Saturday, December 29, 2012

The Everyday Suchness of Death

There is already too much commentary on the mass shooting in Newtown, Connecticut, so I hate to add my two cents. One thing that struck me in President Obama’s comments right after the incident is when he recited the litany of places where recent shootings have taken place, he included “a street corner in Chicago.” Maybe the national attention is easily drawn to an event such as the Newtown school shooting, but for us in the Chicago area, we can’t ignore the daily news of gun violence. Just about every day there’s a shooting and someone is killed or severely injured. Many of the victims have been children – just like the school kids in Newtown, they had their bright futures taken from them. But besides shootings, children die in our Chicago area in other violent ways such as fires, hit-and-run drivers, abusive adults etc. And most of these children you hear about in the news were living in poor black or Latino neighborhoods. So I can’t help feeling people are misdirecting their charity when they send money and gifts to a well-to-do community such as Newtown when there are so many needy families who don’t have benefits like health insurance to pay for trauma counseling.

 

Looking back with each year, I tend to brood on the losses of family members and dear friends. The Buddhist story of Kisa Gotami reminds me that all of us are touched by death. Even if it’s not the news-worthy violent sort, death rarely comes as a completely peaceful passing as I saw from my father’s and sister’s physical and emotional pain when struggling with cancer.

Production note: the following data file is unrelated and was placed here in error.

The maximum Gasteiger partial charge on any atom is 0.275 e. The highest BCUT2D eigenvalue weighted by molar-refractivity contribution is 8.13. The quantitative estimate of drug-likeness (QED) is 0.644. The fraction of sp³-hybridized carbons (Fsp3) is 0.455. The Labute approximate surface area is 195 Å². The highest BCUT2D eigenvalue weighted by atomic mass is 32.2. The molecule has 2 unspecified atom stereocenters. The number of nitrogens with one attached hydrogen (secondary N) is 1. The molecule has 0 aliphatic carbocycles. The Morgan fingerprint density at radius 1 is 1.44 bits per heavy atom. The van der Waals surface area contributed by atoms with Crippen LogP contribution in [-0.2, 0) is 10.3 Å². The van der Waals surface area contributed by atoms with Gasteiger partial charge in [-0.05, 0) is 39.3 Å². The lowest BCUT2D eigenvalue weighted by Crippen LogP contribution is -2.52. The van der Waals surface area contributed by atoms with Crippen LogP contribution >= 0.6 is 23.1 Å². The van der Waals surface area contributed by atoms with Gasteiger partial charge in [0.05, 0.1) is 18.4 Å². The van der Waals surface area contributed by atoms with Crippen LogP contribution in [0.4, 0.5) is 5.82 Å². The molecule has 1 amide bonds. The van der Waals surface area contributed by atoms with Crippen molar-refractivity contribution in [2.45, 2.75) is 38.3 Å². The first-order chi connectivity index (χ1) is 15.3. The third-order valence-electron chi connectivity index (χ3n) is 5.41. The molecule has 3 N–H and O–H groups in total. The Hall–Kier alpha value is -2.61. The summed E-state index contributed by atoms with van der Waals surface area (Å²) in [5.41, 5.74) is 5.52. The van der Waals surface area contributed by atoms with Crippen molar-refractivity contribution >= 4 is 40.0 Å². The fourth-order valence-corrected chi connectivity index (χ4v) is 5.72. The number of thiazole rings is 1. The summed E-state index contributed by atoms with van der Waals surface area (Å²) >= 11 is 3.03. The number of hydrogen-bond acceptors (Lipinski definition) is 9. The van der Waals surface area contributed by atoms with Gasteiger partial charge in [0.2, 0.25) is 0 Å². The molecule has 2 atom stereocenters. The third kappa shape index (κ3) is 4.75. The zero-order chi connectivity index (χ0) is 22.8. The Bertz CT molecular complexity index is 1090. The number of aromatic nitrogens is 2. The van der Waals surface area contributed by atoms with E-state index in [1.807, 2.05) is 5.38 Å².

For me, it’s hard to get excited about my nieces and nephews to a degree that surpasses my sense of grief over those I have lost. At the temple I’m happy to meet newcomers, many of them young adults and their children, but it doesn’t make up for how much I miss the long-time members who’ve died. The most I can hope for is that somehow I can help those who will carry on into the future that I will be absent from.

At least for our temple, continuing into the future means being there to bring the Buddha’s teachings to those who are mourning, those who are facing their own mortality and those seeking ways to overcome the violence in our world. In the Newtown tragedy it is easy to feel sorry for the victims and their families, but the perpetrator is the one who serves as a mirror to the darkness in our own hearts. It’s important to acknowledge that there must have been mental health issues afflicting him, but in much of his mind-set he was no different from any of us. It doesn’t take much for us to feel threatened and want to lash out at those who would take away the things we think we cherish (a loved one’s attention, freedom to do whatever we want, a sense of self-worth etc.). That is our ego-driven thinking which for most of us only leads to non-criminal actions (passive-aggressive “getting even” with strangers and loved ones), but any cutting off of ourselves from other lives is committing “murder” in the spiritual sense. To break out of the thinking that leads to violence, I hope others will join me in continuing to learn from those who’ve transcended the frightened, vengeful self – Shakyamuni, Shinran, Kiyozawa, Akegarasu, Rev. Saito et al.

Saturday, December 8, 2012

Mrs. Saito and the Music of Tariki


Ah, the liberation by the Power Beyond Self --

It relieves me from delusion and suffering and brings me into a state of awareness and tranquility. In just the thought alone, I can feel these benefits of this liberation.